photo of mourning doves


Most people don’t reach for a crankbait when they’re fishing shallow shoreline brush, but tournament angler Cody Bird became a believer after cranking in 18 pounds of bass in an hour from cover he’d worked with a spinnerbait without a strike. The key is lip design: It must be short, angling sharply downward, and square.These features will push the lure’s nose down and tail up, making it almost completely weedless. Manufacturers are catching on to this technique and designing more of the appropriate lures, like the Lucky Craft CB and Zoom Z1.Bird recommends 20-pound-test and a heavy rod. When the bait runs into a branch, just keep cranking and it will usually come through safely.


Penetrating thick cover, such as flooded bushes, is a pain with a Texas-rigged soft-plastic bait that has a bullet weight on the line because the lure’s free-swinging tail can whip around and latch onto limbs and branches. Pro Tim Horton of Muscle Shoals,Alabama, flips a 5-inch Yum Dinger into the nastiest cover without a hitch.Rigging it Texas-style with a 4/0 hook and no weight, he then clips off thehook from a ¼- to ½-ounce ball-head jig that has a keeper collar. He insertsthe jig’s collar into the Dinger’s tail. This rig slides straight into denselairs tailfirst when Horton flips it, and it pulls out of cover moreeasily.


This technique isso pervasive among pro anglers that it’s astounding every basser in Americahasn’t heard of it. “You need to know this presentation,” says Texaspro Kelly Jordon. “Shaking is used to provoke a strike from a bass that’snot interested in feeding. The idea is to make your lure–either a tube, jig,worm, or creature–pulsate and quiver, without moving it out of the strikezone.” Pitch or flip your bait into flooded bushes, downed logs, or junkgrass. Once it hits the bottom, lift your rod until you feel the bait, thengently shake the rod tip. Pause, then shake it some more. The key is to keepthe bait’s head in constant contact with the bottom so that only the body andtail vibrate. “Bass can’t stand this,” Jordon says, “and will tryto kill the bait even if they’re not hungry.”


Drop-shotting isan established clear-water finesse tactic, but many pros are modifying it intoa heavy-line power presentation. They tie a 1-ounce sinker to the end of20-pound-test mono spooled on a heavy 7-foot 6-inch flipping stick. The heavysinker breaks through the thick mats of vegetation but still keeps your choiceof soft plastic, rigged 6 to 12 inches above the weight, off the bottom. Shakethe rod to give the lure some action.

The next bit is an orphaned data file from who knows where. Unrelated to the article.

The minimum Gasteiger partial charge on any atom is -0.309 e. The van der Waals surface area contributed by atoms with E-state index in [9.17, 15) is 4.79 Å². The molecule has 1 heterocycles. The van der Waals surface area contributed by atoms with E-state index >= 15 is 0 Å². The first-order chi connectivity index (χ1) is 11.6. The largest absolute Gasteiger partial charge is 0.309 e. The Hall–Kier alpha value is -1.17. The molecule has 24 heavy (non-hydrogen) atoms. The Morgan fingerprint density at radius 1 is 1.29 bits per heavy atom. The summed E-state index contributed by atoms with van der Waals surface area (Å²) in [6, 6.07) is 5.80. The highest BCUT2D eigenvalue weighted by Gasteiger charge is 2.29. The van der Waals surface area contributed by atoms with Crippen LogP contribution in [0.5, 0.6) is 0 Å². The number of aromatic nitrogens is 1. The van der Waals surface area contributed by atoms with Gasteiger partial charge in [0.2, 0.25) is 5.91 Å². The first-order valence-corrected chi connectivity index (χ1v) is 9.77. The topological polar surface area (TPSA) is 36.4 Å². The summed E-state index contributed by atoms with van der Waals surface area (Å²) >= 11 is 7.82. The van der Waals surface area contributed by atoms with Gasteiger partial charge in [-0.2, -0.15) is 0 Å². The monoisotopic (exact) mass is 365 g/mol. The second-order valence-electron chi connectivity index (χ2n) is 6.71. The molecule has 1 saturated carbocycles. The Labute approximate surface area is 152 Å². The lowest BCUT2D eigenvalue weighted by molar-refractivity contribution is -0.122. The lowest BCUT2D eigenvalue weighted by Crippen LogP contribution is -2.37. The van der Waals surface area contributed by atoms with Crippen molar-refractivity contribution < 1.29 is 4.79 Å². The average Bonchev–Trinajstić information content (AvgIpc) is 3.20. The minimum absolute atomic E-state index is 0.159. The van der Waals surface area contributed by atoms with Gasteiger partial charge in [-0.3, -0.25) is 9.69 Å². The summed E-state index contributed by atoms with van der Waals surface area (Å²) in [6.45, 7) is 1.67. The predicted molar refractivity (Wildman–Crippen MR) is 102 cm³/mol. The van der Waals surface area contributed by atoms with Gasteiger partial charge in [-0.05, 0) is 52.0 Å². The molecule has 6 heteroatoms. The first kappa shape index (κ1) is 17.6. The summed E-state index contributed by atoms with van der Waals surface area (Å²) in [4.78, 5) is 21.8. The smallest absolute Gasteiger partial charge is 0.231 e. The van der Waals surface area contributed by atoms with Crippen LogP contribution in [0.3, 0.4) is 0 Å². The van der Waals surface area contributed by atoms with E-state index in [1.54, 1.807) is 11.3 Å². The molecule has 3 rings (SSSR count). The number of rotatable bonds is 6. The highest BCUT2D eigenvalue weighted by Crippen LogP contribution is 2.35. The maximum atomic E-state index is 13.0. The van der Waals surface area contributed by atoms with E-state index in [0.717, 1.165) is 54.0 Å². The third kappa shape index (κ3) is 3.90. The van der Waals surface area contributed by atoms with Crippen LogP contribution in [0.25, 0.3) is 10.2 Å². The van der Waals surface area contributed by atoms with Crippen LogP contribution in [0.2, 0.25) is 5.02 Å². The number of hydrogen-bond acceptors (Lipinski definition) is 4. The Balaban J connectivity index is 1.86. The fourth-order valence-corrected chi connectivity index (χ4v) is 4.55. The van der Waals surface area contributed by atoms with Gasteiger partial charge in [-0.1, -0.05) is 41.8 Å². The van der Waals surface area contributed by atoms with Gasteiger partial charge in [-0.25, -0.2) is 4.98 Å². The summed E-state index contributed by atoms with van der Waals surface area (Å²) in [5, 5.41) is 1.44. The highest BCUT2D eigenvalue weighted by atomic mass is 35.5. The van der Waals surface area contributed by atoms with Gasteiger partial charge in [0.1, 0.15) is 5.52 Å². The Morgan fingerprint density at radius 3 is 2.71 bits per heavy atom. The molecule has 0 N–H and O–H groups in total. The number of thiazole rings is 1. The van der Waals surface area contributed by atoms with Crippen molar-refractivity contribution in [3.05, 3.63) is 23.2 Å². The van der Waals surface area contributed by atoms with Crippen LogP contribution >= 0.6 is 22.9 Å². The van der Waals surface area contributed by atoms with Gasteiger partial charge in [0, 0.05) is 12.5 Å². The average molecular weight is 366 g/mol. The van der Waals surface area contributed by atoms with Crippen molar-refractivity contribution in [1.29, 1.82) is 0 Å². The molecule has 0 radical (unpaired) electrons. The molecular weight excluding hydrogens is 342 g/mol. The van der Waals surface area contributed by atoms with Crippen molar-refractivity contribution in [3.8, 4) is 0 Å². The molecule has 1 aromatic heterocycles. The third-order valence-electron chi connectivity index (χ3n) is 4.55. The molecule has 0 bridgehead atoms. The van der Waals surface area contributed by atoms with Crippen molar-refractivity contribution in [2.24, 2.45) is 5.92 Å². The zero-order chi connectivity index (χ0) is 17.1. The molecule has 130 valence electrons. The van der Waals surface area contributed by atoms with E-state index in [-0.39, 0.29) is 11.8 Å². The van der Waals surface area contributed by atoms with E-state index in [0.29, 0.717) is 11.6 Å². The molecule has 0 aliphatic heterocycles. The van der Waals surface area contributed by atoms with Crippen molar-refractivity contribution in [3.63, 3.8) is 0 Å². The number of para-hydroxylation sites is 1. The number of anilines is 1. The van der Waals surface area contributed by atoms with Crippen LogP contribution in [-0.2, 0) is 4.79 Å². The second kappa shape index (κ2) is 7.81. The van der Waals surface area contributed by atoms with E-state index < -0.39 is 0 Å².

Today’s hotplastic frogs (like the Zoom Horny Toad or Berkley Power Frog) are designed tobe fished on the surface through thick vegetation. Veteran California pro GaryDobyns, however, has developed a technique that makes these lures even moreeffective: He adds a 1/16- to 1/8-ounce slip sinker on the line ahead of thefrog and fishes it 6 to 12 inches under the surface. Retrieved steadilyunderwater, the frog’s swimming legs create much more action. Dobyns says hegets far more strikes. He uses 30-pound braided line and rigs the frog with around-bend 5/0 Gamakatsu hook; the style of hook is important, as it serves asa keel to prevent the frog from spinning. Dobyns uses it around underwaterstumps, logs, deep rocks, and breaks.


According to FLWtournament veteran David Fritts, casting a crankbait just 10 feet farther oneach toss allows him to cover more than a mile of extra water during a day ofcompetition. How does he get more distance? He ditches the conventionalcrankbait rod for an extra-long 7-foot 11-inch model with a faster action tohandle big baits. Reaching those few extra feet gets the lure to the bottomquicker and probes spots most anglers never do.